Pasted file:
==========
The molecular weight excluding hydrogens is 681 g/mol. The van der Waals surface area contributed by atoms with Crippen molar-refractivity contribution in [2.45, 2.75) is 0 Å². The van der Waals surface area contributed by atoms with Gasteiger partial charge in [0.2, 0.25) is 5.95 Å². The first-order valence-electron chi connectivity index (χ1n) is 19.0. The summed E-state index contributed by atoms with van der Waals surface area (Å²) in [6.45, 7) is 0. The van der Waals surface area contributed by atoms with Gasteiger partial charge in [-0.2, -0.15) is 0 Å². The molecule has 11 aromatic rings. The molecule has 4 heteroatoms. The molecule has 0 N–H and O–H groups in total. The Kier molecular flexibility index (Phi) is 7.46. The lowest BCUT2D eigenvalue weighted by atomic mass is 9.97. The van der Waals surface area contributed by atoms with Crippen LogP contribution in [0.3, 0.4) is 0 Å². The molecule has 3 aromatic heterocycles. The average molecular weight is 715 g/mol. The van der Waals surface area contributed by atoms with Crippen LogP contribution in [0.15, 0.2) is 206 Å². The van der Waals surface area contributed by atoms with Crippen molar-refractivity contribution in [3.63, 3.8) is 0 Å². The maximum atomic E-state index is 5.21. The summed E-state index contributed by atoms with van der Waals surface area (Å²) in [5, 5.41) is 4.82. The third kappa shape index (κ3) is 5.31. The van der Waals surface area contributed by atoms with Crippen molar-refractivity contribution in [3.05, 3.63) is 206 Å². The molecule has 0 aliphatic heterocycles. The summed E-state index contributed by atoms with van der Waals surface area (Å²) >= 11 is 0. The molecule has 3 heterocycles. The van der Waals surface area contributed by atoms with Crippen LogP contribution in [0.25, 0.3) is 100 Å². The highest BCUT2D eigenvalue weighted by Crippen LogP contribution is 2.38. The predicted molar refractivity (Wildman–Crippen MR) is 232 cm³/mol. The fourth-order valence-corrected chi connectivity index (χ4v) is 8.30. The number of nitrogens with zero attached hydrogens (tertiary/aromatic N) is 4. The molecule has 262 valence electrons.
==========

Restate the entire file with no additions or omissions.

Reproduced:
The molecular weight excluding hydrogens is 681 g/mol. The van der Waals surface area contributed by atoms with Crippen molar-refractivity contribution in [2.45, 2.75) is 0 Å². The van der Waals surface area contributed by atoms with Gasteiger partial charge in [0.2, 0.25) is 5.95 Å². The first-order valence-electron chi connectivity index (χ1n) is 19.0. The summed E-state index contributed by atoms with van der Waals surface area (Å²) in [6.45, 7) is 0. The van der Waals surface area contributed by atoms with Gasteiger partial charge in [-0.2, -0.15) is 0 Å². The molecule has 11 aromatic rings. The molecule has 4 heteroatoms. The molecule has 0 N–H and O–H groups in total. The Kier molecular flexibility index (Phi) is 7.46. The lowest BCUT2D eigenvalue weighted by atomic mass is 9.97. The van der Waals surface area contributed by atoms with Crippen LogP contribution in [0.3, 0.4) is 0 Å². The molecule has 3 aromatic heterocycles. The average molecular weight is 715 g/mol. The van der Waals surface area contributed by atoms with Crippen LogP contribution in [0.15, 0.2) is 206 Å². The van der Waals surface area contributed by atoms with Crippen molar-refractivity contribution in [3.63, 3.8) is 0 Å². The maximum atomic E-state index is 5.21. The summed E-state index contributed by atoms with van der Waals surface area (Å²) in [5, 5.41) is 4.82. The third kappa shape index (κ3) is 5.31. The van der Waals surface area contributed by atoms with Crippen molar-refractivity contribution in [3.05, 3.63) is 206 Å². The molecule has 0 aliphatic heterocycles. The summed E-state index contributed by atoms with van der Waals surface area (Å²) >= 11 is 0. The molecule has 3 heterocycles. The van der Waals surface area contributed by atoms with Crippen LogP contribution in [0.25, 0.3) is 100 Å². The highest BCUT2D eigenvalue weighted by Crippen LogP contribution is 2.38. The predicted molar refractivity (Wildman–Crippen MR) is 232 cm³/mol. The fourth-order valence-corrected chi connectivity index (χ4v) is 8.30. The number of nitrogens with zero attached hydrogens (tertiary/aromatic N) is 4. The molecule has 262 valence electrons.